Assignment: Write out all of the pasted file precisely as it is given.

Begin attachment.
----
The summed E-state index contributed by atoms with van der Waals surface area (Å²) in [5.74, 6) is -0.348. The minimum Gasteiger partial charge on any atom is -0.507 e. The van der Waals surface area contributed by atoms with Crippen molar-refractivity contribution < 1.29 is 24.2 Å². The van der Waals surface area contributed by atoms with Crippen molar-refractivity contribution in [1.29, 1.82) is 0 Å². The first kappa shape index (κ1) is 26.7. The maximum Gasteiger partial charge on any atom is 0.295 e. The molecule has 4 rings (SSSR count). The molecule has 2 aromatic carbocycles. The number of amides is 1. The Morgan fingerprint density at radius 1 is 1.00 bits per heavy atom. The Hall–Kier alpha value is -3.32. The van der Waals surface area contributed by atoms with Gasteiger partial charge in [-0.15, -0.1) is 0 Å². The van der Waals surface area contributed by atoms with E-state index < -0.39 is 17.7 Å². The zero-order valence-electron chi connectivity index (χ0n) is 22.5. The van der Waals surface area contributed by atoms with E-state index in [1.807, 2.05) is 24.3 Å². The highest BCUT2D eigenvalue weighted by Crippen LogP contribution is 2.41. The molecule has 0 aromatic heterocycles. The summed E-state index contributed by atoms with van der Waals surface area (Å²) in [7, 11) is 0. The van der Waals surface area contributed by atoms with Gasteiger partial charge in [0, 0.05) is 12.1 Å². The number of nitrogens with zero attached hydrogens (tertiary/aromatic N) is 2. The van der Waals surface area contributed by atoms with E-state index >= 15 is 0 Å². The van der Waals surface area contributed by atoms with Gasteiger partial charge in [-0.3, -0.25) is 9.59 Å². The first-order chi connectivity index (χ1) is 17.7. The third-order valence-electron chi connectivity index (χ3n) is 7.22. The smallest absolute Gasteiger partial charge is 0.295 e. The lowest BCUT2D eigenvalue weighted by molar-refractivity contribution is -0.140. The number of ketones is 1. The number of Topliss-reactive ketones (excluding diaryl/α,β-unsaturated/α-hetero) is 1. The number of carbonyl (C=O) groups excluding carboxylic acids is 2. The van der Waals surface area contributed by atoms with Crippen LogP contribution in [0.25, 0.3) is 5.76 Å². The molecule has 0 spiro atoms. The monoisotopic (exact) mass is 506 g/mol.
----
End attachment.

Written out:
The summed E-state index contributed by atoms with van der Waals surface area (Å²) in [5.74, 6) is -0.348. The minimum Gasteiger partial charge on any atom is -0.507 e. The van der Waals surface area contributed by atoms with Crippen molar-refractivity contribution < 1.29 is 24.2 Å². The van der Waals surface area contributed by atoms with Crippen molar-refractivity contribution in [1.29, 1.82) is 0 Å². The first kappa shape index (κ1) is 26.7. The maximum Gasteiger partial charge on any atom is 0.295 e. The molecule has 4 rings (SSSR count). The molecule has 2 aromatic carbocycles. The number of amides is 1. The Morgan fingerprint density at radius 1 is 1.00 bits per heavy atom. The Hall–Kier alpha value is -3.32. The van der Waals surface area contributed by atoms with Gasteiger partial charge in [-0.15, -0.1) is 0 Å². The van der Waals surface area contributed by atoms with E-state index < -0.39 is 17.7 Å². The zero-order valence-electron chi connectivity index (χ0n) is 22.5. The van der Waals surface area contributed by atoms with E-state index in [1.807, 2.05) is 24.3 Å². The highest BCUT2D eigenvalue weighted by Crippen LogP contribution is 2.41. The molecule has 0 aromatic heterocycles. The summed E-state index contributed by atoms with van der Waals surface area (Å²) in [7, 11) is 0. The van der Waals surface area contributed by atoms with Gasteiger partial charge in [0, 0.05) is 12.1 Å². The number of nitrogens with zero attached hydrogens (tertiary/aromatic N) is 2. The van der Waals surface area contributed by atoms with E-state index >= 15 is 0 Å². The van der Waals surface area contributed by atoms with Gasteiger partial charge in [-0.3, -0.25) is 9.59 Å². The first-order chi connectivity index (χ1) is 17.7. The third-order valence-electron chi connectivity index (χ3n) is 7.22. The smallest absolute Gasteiger partial charge is 0.295 e. The lowest BCUT2D eigenvalue weighted by molar-refractivity contribution is -0.140. The number of ketones is 1. The number of Topliss-reactive ketones (excluding diaryl/α,β-unsaturated/α-hetero) is 1. The number of carbonyl (C=O) groups excluding carboxylic acids is 2. The van der Waals surface area contributed by atoms with Crippen LogP contribution in [0.25, 0.3) is 5.76 Å². The molecule has 0 spiro atoms. The monoisotopic (exact) mass is 506 g/mol.